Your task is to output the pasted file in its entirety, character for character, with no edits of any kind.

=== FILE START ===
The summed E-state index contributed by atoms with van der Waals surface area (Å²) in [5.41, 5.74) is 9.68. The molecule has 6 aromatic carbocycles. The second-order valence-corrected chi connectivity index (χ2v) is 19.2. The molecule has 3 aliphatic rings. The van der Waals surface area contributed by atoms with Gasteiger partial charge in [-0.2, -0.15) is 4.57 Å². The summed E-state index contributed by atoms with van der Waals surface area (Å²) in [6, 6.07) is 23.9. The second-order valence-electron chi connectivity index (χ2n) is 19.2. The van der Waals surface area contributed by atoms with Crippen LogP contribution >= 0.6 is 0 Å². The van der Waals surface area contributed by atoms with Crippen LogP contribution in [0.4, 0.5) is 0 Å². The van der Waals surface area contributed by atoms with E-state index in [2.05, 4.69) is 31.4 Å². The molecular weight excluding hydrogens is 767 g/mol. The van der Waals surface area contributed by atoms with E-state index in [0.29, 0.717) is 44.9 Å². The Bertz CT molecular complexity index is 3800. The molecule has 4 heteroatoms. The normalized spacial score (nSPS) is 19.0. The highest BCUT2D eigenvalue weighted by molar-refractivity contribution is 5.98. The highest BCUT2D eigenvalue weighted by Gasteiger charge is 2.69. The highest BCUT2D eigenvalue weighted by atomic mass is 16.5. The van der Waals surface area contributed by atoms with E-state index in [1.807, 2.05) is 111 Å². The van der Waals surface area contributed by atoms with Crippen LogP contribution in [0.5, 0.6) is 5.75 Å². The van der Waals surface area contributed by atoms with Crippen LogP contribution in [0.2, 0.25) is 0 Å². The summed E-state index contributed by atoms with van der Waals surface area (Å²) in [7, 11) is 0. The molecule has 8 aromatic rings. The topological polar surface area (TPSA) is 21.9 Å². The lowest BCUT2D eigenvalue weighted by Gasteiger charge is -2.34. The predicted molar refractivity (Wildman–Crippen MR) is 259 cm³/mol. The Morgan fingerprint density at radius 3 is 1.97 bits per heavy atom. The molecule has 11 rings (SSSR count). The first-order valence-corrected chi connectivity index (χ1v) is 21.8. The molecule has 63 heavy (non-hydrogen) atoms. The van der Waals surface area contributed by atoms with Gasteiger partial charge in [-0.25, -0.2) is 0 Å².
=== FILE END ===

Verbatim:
The summed E-state index contributed by atoms with van der Waals surface area (Å²) in [5.41, 5.74) is 9.68. The molecule has 6 aromatic carbocycles. The second-order valence-corrected chi connectivity index (χ2v) is 19.2. The molecule has 3 aliphatic rings. The van der Waals surface area contributed by atoms with Gasteiger partial charge in [-0.2, -0.15) is 4.57 Å². The summed E-state index contributed by atoms with van der Waals surface area (Å²) in [6, 6.07) is 23.9. The second-order valence-electron chi connectivity index (χ2n) is 19.2. The van der Waals surface area contributed by atoms with Crippen LogP contribution >= 0.6 is 0 Å². The van der Waals surface area contributed by atoms with Crippen LogP contribution in [0.4, 0.5) is 0 Å². The van der Waals surface area contributed by atoms with E-state index in [2.05, 4.69) is 31.4 Å². The molecular weight excluding hydrogens is 767 g/mol. The van der Waals surface area contributed by atoms with E-state index in [0.29, 0.717) is 44.9 Å². The Bertz CT molecular complexity index is 3800. The molecule has 4 heteroatoms. The normalized spacial score (nSPS) is 19.0. The highest BCUT2D eigenvalue weighted by molar-refractivity contribution is 5.98. The highest BCUT2D eigenvalue weighted by Gasteiger charge is 2.69. The highest BCUT2D eigenvalue weighted by atomic mass is 16.5. The van der Waals surface area contributed by atoms with E-state index in [1.807, 2.05) is 111 Å². The van der Waals surface area contributed by atoms with Crippen LogP contribution in [0.5, 0.6) is 5.75 Å². The van der Waals surface area contributed by atoms with Crippen LogP contribution in [0.2, 0.25) is 0 Å². The summed E-state index contributed by atoms with van der Waals surface area (Å²) in [7, 11) is 0. The molecule has 8 aromatic rings. The topological polar surface area (TPSA) is 21.9 Å². The lowest BCUT2D eigenvalue weighted by Gasteiger charge is -2.34. The predicted molar refractivity (Wildman–Crippen MR) is 259 cm³/mol. The Morgan fingerprint density at radius 3 is 1.97 bits per heavy atom. The molecule has 11 rings (SSSR count). The first-order valence-corrected chi connectivity index (χ1v) is 21.8. The molecule has 63 heavy (non-hydrogen) atoms. The van der Waals surface area contributed by atoms with Gasteiger partial charge in [-0.25, -0.2) is 0 Å².